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Anxiety and Partners

If you are lucky, you have someone special in your life. Your sexuality, gender, race doesn’t matter if you have someone special and you are happy that’s awesome. If you or your significant other has anxiety, it’s a test on so many levels it’s hard to boil it down to a few key situations. Anything can trigger anxiety, from the way someone closes the door, to how glasses clank at a restaurant.

I found a good article that discusses how anxiety affects our relationships.

From the article: “Because an anxiety disorder can be consuming, it can be best to start by talking with your partner about the ways anxiety affects daily life, like sleeplessness, says Jeffrey Borenstein, president and CEO of the Brain & Behavior Research Foundation in New York. Something as simple as using the word “stress” instead of clinical labels can help too. “Often people may feel a little more comfortable talking about stress as opposed to … anxiety [disorders],”

The key is to be as up front and open as you can about anxiety. Have no fear at some point in your relationship anxiety will manifest itself in an unattractive way. Just like acne, anxiety will rear itself when you don’t want it and it’s a big moment in your life. Relationships that stretch through time give many opportunities to experience situations with someone else. This presents the issue of anxiety influencing how you or someone else feels.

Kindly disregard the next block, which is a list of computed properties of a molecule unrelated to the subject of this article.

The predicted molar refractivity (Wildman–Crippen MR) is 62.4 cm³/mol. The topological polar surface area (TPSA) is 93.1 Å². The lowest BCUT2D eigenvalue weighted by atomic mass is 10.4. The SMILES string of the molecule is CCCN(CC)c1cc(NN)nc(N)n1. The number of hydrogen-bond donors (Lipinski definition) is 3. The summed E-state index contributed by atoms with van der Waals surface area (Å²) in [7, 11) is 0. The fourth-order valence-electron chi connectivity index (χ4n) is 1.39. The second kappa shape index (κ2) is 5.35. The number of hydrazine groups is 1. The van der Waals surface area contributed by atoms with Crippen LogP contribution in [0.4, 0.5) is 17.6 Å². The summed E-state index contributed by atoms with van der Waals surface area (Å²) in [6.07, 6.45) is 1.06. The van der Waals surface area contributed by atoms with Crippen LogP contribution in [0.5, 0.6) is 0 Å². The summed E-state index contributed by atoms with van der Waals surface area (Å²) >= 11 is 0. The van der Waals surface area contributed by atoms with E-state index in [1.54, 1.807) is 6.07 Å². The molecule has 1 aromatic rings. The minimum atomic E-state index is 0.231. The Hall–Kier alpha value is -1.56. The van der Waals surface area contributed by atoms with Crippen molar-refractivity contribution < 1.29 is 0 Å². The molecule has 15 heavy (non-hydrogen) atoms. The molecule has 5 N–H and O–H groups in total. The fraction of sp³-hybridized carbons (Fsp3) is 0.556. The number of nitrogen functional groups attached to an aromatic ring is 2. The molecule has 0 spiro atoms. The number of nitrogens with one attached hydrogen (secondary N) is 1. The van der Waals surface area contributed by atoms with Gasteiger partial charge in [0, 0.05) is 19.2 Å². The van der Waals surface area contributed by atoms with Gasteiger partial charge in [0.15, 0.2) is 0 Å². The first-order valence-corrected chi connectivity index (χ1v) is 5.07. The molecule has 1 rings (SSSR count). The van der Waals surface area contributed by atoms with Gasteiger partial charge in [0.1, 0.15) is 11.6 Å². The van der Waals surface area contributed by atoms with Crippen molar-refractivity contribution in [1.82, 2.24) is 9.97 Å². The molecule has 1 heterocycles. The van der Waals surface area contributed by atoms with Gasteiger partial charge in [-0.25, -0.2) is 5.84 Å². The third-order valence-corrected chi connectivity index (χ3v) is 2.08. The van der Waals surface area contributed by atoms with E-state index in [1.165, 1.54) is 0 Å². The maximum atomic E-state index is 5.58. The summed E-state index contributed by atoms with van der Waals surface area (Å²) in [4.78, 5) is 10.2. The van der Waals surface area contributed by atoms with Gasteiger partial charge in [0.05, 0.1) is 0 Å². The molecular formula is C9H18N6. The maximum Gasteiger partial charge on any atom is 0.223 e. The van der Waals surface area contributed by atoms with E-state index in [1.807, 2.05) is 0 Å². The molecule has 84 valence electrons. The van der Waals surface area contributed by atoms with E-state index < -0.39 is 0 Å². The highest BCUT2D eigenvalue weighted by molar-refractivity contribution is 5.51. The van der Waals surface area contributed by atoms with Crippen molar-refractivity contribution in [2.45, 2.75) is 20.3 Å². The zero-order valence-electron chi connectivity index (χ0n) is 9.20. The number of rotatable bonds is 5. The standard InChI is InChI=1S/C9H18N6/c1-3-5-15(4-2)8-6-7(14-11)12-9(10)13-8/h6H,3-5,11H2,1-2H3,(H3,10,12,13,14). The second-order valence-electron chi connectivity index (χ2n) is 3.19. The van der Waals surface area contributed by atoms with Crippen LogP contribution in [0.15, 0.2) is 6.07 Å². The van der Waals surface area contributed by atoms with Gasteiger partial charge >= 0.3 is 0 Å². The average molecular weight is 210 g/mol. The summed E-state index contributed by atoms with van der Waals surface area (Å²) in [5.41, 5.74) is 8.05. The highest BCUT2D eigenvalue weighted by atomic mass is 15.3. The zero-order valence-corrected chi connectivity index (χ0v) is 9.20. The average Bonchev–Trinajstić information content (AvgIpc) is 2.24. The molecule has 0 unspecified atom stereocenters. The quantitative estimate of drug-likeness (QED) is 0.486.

Let’s face it, people who do not suffer with anxiety don’t understand that there are times when it can be debilitating to the point you don’t want to go out, or even get out of bed. How do you explain that to someone you are starting a relationship with? How do you explain that to someone whom you are in a relationship with and it affects plans you had? There will be resentment, anger and disappointment.

What to do? From the article: “Even if the perspective of the other person absolutely makes no sense to you logically, you should validate it,” Try to understand your partner’s fears and worries, or at least acknowledge that those fears and worries are real to your partner, before addressing why such things might be irrational.

It’s critical that if we are in a relationship with someone whether we have the anxiety, or they do that we talk about it rationally. Often labels are used because the individuals involved don’t have a better way to communicate what they are experiencing or observing. Over time through shared experiences and good dialogue you can really enhance your relationship. It takes time of course but living with anxiety doesn’t mean you have to be alone, it just means you must work harder at it.

That means taking the time to listen and, on the flip, side being understanding when someone doesn’t “get” your anxiety issues. Investing time, understanding and compassion = a better relationship long time. When you are kind to your partner, they are kind to you.